The economy is headed for a period of decline. The explanations of the economists and politicians who represent the self-perpetuating organised money establishment, lack any kind of credibility. They are so bound up with the latest set of figures and next quarter’s results, they have completely lost sight of the long term and its more profound effects. Technology is of far greater importance than Brexit, but it just doesn’t hit the headlines in quite the same way.
At the beginning of the nineteenth century, no country in Europe had yet re-attained the living standard of Imperial Rome. But three decades ago it was noted that over the previous hundred years, real income per head had risen by around 700% on average. It has slowed considerably since then, of course, but the only explanation for that explosion in income growth rates is technological innovation. Otherwise, William Baumol wrote, ‘the economic history of the period, and its contrast with the world’s economic performance in the previous, say, fifteen centuries, is difficult to account for.’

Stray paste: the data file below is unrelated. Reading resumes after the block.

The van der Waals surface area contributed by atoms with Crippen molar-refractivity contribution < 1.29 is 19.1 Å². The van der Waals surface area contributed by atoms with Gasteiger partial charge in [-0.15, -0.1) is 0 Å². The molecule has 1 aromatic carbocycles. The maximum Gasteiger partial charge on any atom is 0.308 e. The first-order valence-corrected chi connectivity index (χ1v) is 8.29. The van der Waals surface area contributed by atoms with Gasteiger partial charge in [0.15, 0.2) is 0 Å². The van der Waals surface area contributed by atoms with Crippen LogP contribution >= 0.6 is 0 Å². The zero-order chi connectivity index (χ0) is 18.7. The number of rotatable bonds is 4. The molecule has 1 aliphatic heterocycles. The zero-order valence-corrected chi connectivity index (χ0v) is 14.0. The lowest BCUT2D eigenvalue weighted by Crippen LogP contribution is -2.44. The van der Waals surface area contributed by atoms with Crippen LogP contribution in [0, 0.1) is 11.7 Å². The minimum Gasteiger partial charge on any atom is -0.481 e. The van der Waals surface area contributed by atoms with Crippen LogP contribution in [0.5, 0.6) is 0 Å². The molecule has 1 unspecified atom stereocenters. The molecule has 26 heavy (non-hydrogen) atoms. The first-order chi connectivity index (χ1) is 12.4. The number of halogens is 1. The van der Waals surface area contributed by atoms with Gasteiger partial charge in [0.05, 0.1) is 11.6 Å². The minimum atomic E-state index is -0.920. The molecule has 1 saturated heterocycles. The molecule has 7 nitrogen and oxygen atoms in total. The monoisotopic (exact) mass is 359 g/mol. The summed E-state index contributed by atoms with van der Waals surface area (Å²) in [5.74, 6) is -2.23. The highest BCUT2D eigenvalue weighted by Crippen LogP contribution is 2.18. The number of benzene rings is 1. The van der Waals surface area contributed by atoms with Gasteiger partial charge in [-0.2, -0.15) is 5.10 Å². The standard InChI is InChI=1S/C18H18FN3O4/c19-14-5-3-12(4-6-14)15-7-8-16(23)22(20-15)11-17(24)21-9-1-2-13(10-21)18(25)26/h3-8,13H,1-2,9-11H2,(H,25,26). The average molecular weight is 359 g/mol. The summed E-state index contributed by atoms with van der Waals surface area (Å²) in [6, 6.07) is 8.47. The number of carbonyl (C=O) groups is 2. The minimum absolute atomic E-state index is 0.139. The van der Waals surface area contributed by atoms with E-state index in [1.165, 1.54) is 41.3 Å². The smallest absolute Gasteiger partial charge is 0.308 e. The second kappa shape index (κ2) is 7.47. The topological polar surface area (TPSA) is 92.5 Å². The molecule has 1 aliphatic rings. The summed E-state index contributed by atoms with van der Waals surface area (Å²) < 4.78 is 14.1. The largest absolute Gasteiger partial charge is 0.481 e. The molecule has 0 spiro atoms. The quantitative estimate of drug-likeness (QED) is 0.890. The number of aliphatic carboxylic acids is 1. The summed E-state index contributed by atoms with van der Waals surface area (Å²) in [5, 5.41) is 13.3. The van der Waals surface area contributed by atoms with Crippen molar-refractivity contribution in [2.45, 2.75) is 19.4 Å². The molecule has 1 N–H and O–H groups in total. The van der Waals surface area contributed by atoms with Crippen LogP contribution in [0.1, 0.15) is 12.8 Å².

Technology is the engine which drives economic, social and organisational change. The connection between innovation and economic growth has been widely accepted since the original work of Kondratiev and Schumpeter. Analysts associate the great expansions with periods when major innovations coincided, referred to as technological revolutions. We appear now to be coming towards the end of the third such.
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